The final years of Tsarist Russia were tumultuous and violent. The October 1917 revolution, the civil war between the Bolsheviks and White Tsarist forces, and the execution of Tsar Nicholas II and his family in 1918 were far away from the halcyon Ceylonese days of 1891 when Nicholas (Nicky), then the Tsarevitch, the heir to the Russian thronek1planted a tree in the Royal Botanical Gardens near Kandy, and enjoyed tea served in a Russian style with Sir Solomon Dias Bandaranaike, the father of S.W.R.D. Bandaranaike, the Prime Minister of Ceylon from 1956 to 1959.
|Tsarevitch Nicholas II at the
time of his visit to Asia in 1891
His trip to Ceylon was part of a Grand Tour to the Far East which his father Tsar Alexander III had sent him on to complete his education, to get to know his future central Asian subjects, and to help him realise that Russia’s future interests were in Asia.
Writing in the 1930s, Princess Catherine Radziwill, a member of an old noble Russian family, claims the Tsar sent Nicholas to Asia to break up his relationship with his mistress, Mathilde Kschessinska the ballerina of the Maryinsky theatre in St. Petersburg after the two were involved in a scandal at the popular Cubat’s restaurant in St. Petersburg in the summer of 1890.
Nicky and Mathilde were drinking champagne with officers of his regiment and other ladies. At 2 a.m. the restaurant owner informed the Tsarevitch that city ordinances required him to close the club. Nicholas told him he was not interested in city ordinances and he continued to drink champagne. A policeman passing by Cubat’s noticed the lights were on and attempted to close the restaurant but was also pushed aside. General von Wahl, the President of the Police of St. Petersburg soon arrived but his presence led to an argument culminating in the Tsarevitch throwing a bowl of caviar at him.
In Imperial Dancer: Mathilde Kschessinska and the Romanovs (2005), Coryne Hall claims no evidence exists that Nicholas was sent to the Far East to separate him from his mistress as it appears in 1890 "the couple hardly knew each other" though there is no concrete evidence to support this contention. In fact, the two had met in the early 1890s and were contiguously attracted to each other, while Nicholas’ diary reveals he had argued with his father over his relationship with the seductive ballerina.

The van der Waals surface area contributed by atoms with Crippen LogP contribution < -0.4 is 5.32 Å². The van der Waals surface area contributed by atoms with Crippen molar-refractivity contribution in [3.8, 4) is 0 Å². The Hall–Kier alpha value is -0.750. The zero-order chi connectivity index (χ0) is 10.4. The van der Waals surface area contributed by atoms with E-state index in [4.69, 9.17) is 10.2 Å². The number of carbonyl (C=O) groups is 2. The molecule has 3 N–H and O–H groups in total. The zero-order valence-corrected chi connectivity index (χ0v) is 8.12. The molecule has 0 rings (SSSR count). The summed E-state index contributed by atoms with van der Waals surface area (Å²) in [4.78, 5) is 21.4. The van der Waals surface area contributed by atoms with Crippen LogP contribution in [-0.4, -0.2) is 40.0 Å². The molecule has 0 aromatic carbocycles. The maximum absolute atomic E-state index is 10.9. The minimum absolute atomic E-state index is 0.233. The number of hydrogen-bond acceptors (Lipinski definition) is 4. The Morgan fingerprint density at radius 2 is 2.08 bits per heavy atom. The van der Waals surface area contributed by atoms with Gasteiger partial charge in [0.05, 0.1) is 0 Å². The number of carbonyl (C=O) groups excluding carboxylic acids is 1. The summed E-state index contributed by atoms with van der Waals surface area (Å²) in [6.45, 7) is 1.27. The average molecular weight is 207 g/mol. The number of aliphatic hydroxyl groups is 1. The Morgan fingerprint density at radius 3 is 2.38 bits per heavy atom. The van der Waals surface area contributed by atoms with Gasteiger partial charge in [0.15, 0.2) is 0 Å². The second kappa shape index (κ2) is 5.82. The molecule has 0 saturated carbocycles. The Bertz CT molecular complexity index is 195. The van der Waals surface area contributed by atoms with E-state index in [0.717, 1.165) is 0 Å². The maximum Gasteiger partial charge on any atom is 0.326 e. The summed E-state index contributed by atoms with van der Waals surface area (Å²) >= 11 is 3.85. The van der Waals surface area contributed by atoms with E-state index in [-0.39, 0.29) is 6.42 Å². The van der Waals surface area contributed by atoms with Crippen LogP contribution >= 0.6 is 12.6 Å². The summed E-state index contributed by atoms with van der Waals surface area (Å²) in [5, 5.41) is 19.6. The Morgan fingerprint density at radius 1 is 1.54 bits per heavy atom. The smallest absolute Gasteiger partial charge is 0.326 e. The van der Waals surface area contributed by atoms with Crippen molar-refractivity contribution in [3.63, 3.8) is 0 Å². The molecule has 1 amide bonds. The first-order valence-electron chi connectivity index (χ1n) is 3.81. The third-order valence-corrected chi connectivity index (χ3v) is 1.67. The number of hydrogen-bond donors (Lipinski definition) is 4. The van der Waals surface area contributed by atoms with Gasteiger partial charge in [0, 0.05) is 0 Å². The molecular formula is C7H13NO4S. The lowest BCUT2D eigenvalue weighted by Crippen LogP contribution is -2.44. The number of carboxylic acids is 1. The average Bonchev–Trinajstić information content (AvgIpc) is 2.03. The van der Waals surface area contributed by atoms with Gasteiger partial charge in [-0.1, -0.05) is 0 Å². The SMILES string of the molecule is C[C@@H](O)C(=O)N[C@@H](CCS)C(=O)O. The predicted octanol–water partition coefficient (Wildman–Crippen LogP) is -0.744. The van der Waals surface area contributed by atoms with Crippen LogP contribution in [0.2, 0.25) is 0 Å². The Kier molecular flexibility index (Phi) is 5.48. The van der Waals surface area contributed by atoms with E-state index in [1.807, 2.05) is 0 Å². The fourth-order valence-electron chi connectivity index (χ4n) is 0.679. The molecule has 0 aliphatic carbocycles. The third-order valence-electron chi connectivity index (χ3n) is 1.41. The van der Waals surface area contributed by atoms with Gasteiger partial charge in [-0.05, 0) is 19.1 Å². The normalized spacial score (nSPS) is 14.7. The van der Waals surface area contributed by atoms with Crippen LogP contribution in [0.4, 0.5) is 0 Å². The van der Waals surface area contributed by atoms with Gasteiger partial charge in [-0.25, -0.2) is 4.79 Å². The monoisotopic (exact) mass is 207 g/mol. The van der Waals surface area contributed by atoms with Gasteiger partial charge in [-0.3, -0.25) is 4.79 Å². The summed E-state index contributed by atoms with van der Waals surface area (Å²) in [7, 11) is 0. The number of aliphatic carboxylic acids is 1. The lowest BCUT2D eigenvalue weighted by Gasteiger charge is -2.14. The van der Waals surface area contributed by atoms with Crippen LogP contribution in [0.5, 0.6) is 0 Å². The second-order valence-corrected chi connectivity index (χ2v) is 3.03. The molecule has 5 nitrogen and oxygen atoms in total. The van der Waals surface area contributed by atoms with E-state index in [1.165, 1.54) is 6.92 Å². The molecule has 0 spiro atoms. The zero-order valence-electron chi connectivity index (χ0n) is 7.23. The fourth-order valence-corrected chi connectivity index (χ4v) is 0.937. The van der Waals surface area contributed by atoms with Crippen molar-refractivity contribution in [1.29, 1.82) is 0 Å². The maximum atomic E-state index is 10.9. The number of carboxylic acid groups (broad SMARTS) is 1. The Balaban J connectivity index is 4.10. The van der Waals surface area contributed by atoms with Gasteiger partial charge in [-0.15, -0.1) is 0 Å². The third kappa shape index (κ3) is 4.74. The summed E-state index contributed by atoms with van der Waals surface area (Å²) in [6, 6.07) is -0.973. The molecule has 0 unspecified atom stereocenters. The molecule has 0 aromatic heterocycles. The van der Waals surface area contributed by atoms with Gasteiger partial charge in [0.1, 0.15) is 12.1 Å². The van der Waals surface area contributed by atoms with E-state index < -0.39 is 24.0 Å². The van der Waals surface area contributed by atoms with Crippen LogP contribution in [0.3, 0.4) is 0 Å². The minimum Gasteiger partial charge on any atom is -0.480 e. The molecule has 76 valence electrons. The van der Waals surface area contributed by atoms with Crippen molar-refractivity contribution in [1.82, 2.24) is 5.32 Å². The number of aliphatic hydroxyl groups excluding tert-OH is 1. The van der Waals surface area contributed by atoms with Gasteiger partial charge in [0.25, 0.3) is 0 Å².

Nicholas left St. Petersburg in November 1890. He travelled through Eastern Europe, Austria, and to Trieste on the Adriatic Sea. Here, he boarded the Pamiat Azova, a Russian frigate with a crew of 580. He was joined by a miscellany of Grand Dukes, Princes, and naval officers. In Athens, Prince George of Greece joined the party. In Egypt, Nicholas and George visited the pyramids, took camel rides, and watched naked dancing girls. In the 32 days spent in India, Nicholas participated in tiger shoots and balls, collected artworks, and visited the Mint in Calcutta which supplied notes and coins to India, Ceylon, Singapore, and the Straits Settlements.
The Grand Dukes in Ceylon
It was 8 a.m. when the Pamiat Azova steamed into Colombo harbour on February 12, 1891. The Imperial party were met by a reception of boats but Nicholas had his eyes only on the yacht - the Tamara - on which Grand Dukes Alexander and Sergi Mikhailovich had sailed to Colombo to meet him. The two brothers had been travelling around India and Ceylon casting anchor in any cove or inlet that took their fancy, and often travelling inland to visit cities. In Colombo, Alexander and Sergi joined the Tsarevitch on his Ceylon tour. The Grand Dukes spent many hours with the Tsarevitch and Alexander was able to provide him with firsthand information collected on his travels in south Asia.
|Bering's sketch of the reception for Tsarevitch Nicholas II in Colombo
|Tea sifting near Kandy
Just after 10.30 a.m., the Governor of Ceylon, Sir Arthur Havelock, boarded the Pamiat Azova to welcome the Tsarevitch to Ceylon. The Imperial party came ashore at 4 p.m. Nicholas was greeted by local authorities and foreign diplomats. Their Highnesses were then driven along Church Street and Queen’s Street to the Governor’s residence for a state dinner at Queen’s House. A sketch by Mr. W. W. Bering of the Survey Department in Colombo shows the streets decorated with palm branches and crowded with people. Early next morning (February 13) the Imperial party with Sir Arthur Havelock travelled to Kandy. At Peradeniya, the party inspected a tea factory and were given a tour of the Royal Botanical Gardens by the Director, Dr. Henry Trimen. In Kandy a state dinner was held in the evening for the Imperial party. Then, at 10 p.m., from the library-tower of the Temple of the Tooth, their Highnesses witnessed a Perahera consisting of native chiefs in full dress, 30 to 40 elephants, and dancers, including "devil dancers."
Their Highnesses returned to the Temple of the Tooth the next morning for a private viewing of the Tooth Relic. At 10.40 a.m., the party boarded a train travelling south into the mountains, stopping at Hatton to spend an hour at the Darrawella racecourse. Here, the Chairman of the Ceylon Planters’ Association, Mr. L. H. Kelly, presented an album of photographs of Ceylon to the Tsarevitch. The party continued their journey to Nanu oya winding past deserted coffee plantations. Their Highnesses spent the next two days at Nuwara Eliya engaged in excursions and hunting.
On February 17, while travelling to Orugodawatta, the Imperial Party were the guests of Solomon Dias Bandaranaike at the Hanwella rest house. Bandaranaike, who likely organised the itinerary in Ceylon for the Imperial party, wrote about this encounter 28 years later in Remembered Yesterdays (1929). In describing his meeting with the Tsarevitch, Bandaranaike says, "The impression I received was that the Tsarevitch in his style and manners was utterly different to those members of the British royal family I had the honour of meeting."